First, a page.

Verse 23. "There came forth little children out of the city" - These were probably the school of some celebrated teacher; but under his instruction they had learned neither piety nor good manners.
"Go up, thou bald head; go up, thou bald head." - jrq hl[ jrq hl[ aleh kereach, aleh kereach. Does not this imply the grossest insult? Ascend, thou empty skull, to heaven, as it is pretended thy master did! This was blasphemy against God; and their punishment (for they were Beth-elite idolaters) was only proportioned to their guilt. Elisha cursed them, i.e., pronounced a curse upon them, in the name of the Lord, hwhy µb beshem Yehovah, by the name or authority of Jehovah. The spirit of their offense lies in their ridiculing a miracle of the Lord: the offense was against Him, and He punished it. It was no petulant humour of the prophet that caused him to pronounce this curse; it was God alone: had it proceeded from a wrong disposition of the prophet, no miracle would have been wrought in order to gratify it.
"But was it not a cruel thing to destroy forty-two little children, who, in mere childishness, had simply called the prophet bare skull, or bald head?" I answer, Elisha did not destroy them; he had no power by which he could bring two she-bears out of the wood to destroy them. It was evidently either accidental, or a Divine judgment; and if a judgment, God must be the sole author of it. Elisha's curse must be only declaratory of what God was about to do. See on chap. i. 10. "But then, as they were little children, they could scarcely be accountable for their conduct; and consequently, it was cruelty to destroy them." If it was a judgment of God, it could neither be cruel nor unjust; and I contend, that the prophet had no power by which he could bring these she-bears to fall upon them. But were they little children? for here the strength of the objection lies. Now I suppose the objection means children from four to seven or eight years old; for so we use the word: but the original, µynfq µyr[n nearim ketannim, may mean young men, for fq katon signifies to be young, in opposition to old, and is so translated in various places in our Bible; and r[n naar signifies, not only a child, but a young man, a servant, or even a soldier, or one fit to go out to battle; and is so translated in a multitude of places in our common English version. I shall mention but a few, because they are sufficiently decisive: Isaac was called r[n naar when twenty-eight years old, Gen. xxi. 5-12; and Joseph was so called when he was thirty-nine, Gen. xli. 12. Add to these 1 Kings xx. 14: "And Ahab said, By whom [shall the Assyrians be delivered into my hand?] And he said, Thus saith the Lord, by the YOUNG MEN, yr[nb benaarey, of the princes of the provinces." That these were soldiers, probably militia, or a selection from the militia, which served as a bodyguard to Ahab, the event sufficiently declares; and the persons that mocked Elisha were perfectly accountable for their conduct.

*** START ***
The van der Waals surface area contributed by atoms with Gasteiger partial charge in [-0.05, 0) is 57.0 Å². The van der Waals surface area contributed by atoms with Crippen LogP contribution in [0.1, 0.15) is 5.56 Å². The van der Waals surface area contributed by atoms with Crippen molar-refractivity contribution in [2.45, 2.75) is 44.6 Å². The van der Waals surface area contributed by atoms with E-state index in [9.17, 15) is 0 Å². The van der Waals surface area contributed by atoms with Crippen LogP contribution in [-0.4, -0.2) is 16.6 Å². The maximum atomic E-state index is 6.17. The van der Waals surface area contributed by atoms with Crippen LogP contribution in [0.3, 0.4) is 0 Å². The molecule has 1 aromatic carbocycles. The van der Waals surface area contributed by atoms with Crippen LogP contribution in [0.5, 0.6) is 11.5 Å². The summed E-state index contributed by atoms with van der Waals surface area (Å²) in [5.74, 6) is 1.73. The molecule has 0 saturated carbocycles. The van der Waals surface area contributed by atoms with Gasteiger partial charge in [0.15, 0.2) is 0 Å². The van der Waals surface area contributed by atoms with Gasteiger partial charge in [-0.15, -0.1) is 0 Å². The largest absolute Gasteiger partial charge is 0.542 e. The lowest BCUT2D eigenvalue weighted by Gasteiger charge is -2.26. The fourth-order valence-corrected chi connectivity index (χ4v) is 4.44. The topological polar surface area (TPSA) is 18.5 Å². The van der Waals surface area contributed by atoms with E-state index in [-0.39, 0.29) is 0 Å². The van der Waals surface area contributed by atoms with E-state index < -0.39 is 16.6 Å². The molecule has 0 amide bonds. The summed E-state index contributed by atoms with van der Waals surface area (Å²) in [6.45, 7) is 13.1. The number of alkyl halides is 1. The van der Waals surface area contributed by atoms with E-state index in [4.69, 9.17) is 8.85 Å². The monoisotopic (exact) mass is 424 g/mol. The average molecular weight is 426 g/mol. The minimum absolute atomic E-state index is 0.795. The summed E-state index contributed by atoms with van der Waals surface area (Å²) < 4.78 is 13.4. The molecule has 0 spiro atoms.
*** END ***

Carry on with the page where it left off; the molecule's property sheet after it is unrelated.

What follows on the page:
But is it not possible that these forty-two were a set of unlucky young men, who had been employed in the wood, destroying the whelps of these same she-bears, who now pursued them, and tore them to pieces, for the injury they had done? We have already heard of the ferocity of a bear robbed of her whelps; see at the end of 2 Sam. xvii. 28. The mention of SHE-bears gives some colour to the above conjecture; and, probably, at the time when these young fellows insulted the prophet, the bears might be tracing the footsteps of the murderers of their young, and thus came upon them in the midst of their insults, God's providence ordering these occurrences so as to make this natural effect appear as a Divine cause. If the conjecture be correct, the bears were prepared by their loss to execute the curse of the prophet, and God's justice guided them to the spot to punish the iniquity that had been just committed.